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Style trumps substance in a new encounter with Lulu as well, though the trouble in the Washington Shakespeare Company’s dalliance with Franz Wedekind’s notoriously loose lady starts with the adaptation, a lascivious entendre-fest courtesy of the playwright Nicholas Wright. While you might expect a certain amount of psychological probing when the author of Mrs. Klein gets his hands on a story about a woman so fatally alluring that men think of her as Eve reincarnate, Wright’s analytical excavations don’t get much beyond the surface: Abused and exploited from an early age, Sara Barker’s title character is forever the acted-upon, never the actor, the blank canvas (a movie screen?) on which her lovers project their desires.
That leaves room for the actors around Barker to snack lustily on the various stylized eccentricities director Christopher Henley provides for them—one of our antiheroine’s husbands, played with rueful relish by Angel Torres, has a taste for both the whip and the needle—but it makes it a touch difficult to come to grips with the woman herself.
Of course that’s partly the point: Lulu’s meant to be elusive. But if she’s to be a sufficiently intriguing enigma to command our attention for two and a half hours, the actress needs to project the sense that Lulu has a discoverable nature, even if we (even if Lulu) can’t figure it out. That’s a tough nut, and if Barker has cracked it, her solution is getting lost amid all the leering and the lip-smacking that surrounds her.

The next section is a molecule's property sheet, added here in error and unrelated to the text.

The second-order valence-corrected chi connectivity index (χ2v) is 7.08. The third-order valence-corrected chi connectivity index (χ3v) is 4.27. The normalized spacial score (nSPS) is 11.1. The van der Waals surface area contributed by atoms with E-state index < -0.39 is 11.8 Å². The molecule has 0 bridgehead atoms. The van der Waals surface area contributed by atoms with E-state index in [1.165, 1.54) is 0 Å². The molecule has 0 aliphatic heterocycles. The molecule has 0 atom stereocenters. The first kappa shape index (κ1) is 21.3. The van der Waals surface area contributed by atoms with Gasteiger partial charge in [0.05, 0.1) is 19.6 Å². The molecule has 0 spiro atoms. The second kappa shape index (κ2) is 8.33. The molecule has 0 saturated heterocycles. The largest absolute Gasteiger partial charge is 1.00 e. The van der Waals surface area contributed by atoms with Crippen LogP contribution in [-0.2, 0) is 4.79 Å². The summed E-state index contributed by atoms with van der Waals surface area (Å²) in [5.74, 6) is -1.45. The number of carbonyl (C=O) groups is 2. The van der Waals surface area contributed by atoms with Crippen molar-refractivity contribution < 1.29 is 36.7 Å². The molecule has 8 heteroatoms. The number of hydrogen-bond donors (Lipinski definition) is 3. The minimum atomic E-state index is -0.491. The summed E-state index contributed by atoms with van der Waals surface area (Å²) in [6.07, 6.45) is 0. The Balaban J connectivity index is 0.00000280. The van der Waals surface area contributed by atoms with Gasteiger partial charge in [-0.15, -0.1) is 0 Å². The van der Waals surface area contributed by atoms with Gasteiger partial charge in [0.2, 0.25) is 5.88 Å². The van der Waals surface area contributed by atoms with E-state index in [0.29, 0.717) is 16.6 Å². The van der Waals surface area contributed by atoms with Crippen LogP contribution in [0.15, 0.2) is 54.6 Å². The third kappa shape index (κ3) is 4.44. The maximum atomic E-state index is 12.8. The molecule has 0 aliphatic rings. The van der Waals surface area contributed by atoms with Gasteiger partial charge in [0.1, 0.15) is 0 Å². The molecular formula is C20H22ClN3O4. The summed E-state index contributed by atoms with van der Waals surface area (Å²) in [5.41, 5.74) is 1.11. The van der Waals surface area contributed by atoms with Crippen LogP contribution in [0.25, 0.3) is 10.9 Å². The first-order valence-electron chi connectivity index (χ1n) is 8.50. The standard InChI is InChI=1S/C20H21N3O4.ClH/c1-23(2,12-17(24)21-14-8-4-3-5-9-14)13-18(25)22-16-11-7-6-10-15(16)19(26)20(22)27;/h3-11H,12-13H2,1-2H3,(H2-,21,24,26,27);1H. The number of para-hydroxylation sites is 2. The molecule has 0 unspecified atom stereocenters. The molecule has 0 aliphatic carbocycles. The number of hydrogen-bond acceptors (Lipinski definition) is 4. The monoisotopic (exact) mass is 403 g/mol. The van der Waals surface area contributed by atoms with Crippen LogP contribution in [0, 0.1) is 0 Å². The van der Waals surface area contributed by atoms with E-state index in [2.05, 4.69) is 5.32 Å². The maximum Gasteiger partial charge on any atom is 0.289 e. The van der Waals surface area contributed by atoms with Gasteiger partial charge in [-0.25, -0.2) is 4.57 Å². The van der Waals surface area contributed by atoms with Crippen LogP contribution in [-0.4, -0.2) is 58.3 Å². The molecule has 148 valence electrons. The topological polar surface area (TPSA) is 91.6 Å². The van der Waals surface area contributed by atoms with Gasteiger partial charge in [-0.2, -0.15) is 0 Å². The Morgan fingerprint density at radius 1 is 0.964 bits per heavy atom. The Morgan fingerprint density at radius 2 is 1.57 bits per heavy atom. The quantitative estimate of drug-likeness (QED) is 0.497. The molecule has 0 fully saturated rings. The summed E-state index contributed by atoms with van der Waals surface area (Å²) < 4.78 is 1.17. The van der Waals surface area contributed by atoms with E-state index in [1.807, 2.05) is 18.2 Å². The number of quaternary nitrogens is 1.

A less stylized interpretation than Henley’s Expressionist romp (think campy, declamatory line-readings and blue eye shadow applied with an airbrush) might make more sense, too, of the marked tonal shift that comes after intermission. That’s when Lulu and her decadent Berlin cohort flee a murder charge and alight first in the salons of Paris and then, after a fiscal crisis—does every vintage play have a fiscal crisis, or does it just seem that way this season?—in the alleys of London.
In Whitechapel, to be precise, which will alert the attentive to what fate Lulu is likely to meet when she’s forced to put her wiles to work on the streets. Henley stages her last days with a stripped-down ruthlessness that stands in sharp relief against the evening’s early antics, and in that tautness the lineaments of tragedy expose themselves at last—too late to make anything truly touching out of Wedekind’s parable of the Fall but just in time to suggest that there might be more emotional fodder to mine from the story one day.